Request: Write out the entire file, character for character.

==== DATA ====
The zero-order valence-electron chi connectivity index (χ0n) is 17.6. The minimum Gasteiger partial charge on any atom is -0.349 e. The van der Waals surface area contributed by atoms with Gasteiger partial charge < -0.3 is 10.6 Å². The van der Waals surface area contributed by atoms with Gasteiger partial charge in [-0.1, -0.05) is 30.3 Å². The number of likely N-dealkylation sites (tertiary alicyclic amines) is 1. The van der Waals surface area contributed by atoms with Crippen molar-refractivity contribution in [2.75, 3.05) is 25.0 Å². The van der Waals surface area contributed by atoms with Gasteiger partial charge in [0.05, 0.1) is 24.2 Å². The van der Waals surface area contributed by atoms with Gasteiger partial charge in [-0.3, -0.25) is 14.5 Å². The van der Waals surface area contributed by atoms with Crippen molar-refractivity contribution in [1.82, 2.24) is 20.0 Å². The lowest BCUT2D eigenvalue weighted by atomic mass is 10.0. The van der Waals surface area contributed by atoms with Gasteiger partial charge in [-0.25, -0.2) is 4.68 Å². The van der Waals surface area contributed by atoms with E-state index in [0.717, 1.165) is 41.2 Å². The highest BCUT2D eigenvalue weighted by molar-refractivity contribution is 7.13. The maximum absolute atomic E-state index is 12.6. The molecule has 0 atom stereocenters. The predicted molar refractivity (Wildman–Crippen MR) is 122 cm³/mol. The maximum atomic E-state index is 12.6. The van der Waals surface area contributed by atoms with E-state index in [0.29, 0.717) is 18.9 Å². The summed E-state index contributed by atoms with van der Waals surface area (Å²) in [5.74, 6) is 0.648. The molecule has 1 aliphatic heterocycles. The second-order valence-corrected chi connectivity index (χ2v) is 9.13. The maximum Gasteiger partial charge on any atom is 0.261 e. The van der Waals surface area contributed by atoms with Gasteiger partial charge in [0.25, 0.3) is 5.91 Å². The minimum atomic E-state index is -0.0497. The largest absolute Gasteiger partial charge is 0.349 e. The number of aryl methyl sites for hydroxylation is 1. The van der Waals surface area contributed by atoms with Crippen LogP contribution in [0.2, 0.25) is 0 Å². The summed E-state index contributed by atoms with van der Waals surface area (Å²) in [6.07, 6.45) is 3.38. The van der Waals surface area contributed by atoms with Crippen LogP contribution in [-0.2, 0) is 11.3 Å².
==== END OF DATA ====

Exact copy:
The zero-order valence-electron chi connectivity index (χ0n) is 17.6. The minimum Gasteiger partial charge on any atom is -0.349 e. The van der Waals surface area contributed by atoms with Gasteiger partial charge < -0.3 is 10.6 Å². The van der Waals surface area contributed by atoms with Gasteiger partial charge in [-0.1, -0.05) is 30.3 Å². The number of likely N-dealkylation sites (tertiary alicyclic amines) is 1. The van der Waals surface area contributed by atoms with Crippen molar-refractivity contribution in [2.75, 3.05) is 25.0 Å². The van der Waals surface area contributed by atoms with Gasteiger partial charge in [0.05, 0.1) is 24.2 Å². The van der Waals surface area contributed by atoms with Gasteiger partial charge in [-0.3, -0.25) is 14.5 Å². The van der Waals surface area contributed by atoms with Crippen molar-refractivity contribution in [1.82, 2.24) is 20.0 Å². The lowest BCUT2D eigenvalue weighted by atomic mass is 10.0. The van der Waals surface area contributed by atoms with Gasteiger partial charge in [-0.25, -0.2) is 4.68 Å². The van der Waals surface area contributed by atoms with E-state index in [0.717, 1.165) is 41.2 Å². The highest BCUT2D eigenvalue weighted by molar-refractivity contribution is 7.13. The maximum absolute atomic E-state index is 12.6. The molecule has 0 atom stereocenters. The predicted molar refractivity (Wildman–Crippen MR) is 122 cm³/mol. The maximum atomic E-state index is 12.6. The van der Waals surface area contributed by atoms with E-state index in [0.29, 0.717) is 18.9 Å². The summed E-state index contributed by atoms with van der Waals surface area (Å²) in [5.74, 6) is 0.648. The molecule has 1 aliphatic heterocycles. The second-order valence-corrected chi connectivity index (χ2v) is 9.13. The maximum Gasteiger partial charge on any atom is 0.261 e. The van der Waals surface area contributed by atoms with Gasteiger partial charge in [0.25, 0.3) is 5.91 Å². The minimum atomic E-state index is -0.0497. The largest absolute Gasteiger partial charge is 0.349 e. The number of aryl methyl sites for hydroxylation is 1. The van der Waals surface area contributed by atoms with Crippen LogP contribution in [0.2, 0.25) is 0 Å². The summed E-state index contributed by atoms with van der Waals surface area (Å²) in [6.07, 6.45) is 3.38. The van der Waals surface area contributed by atoms with Crippen LogP contribution in [-0.2, 0) is 11.3 Å².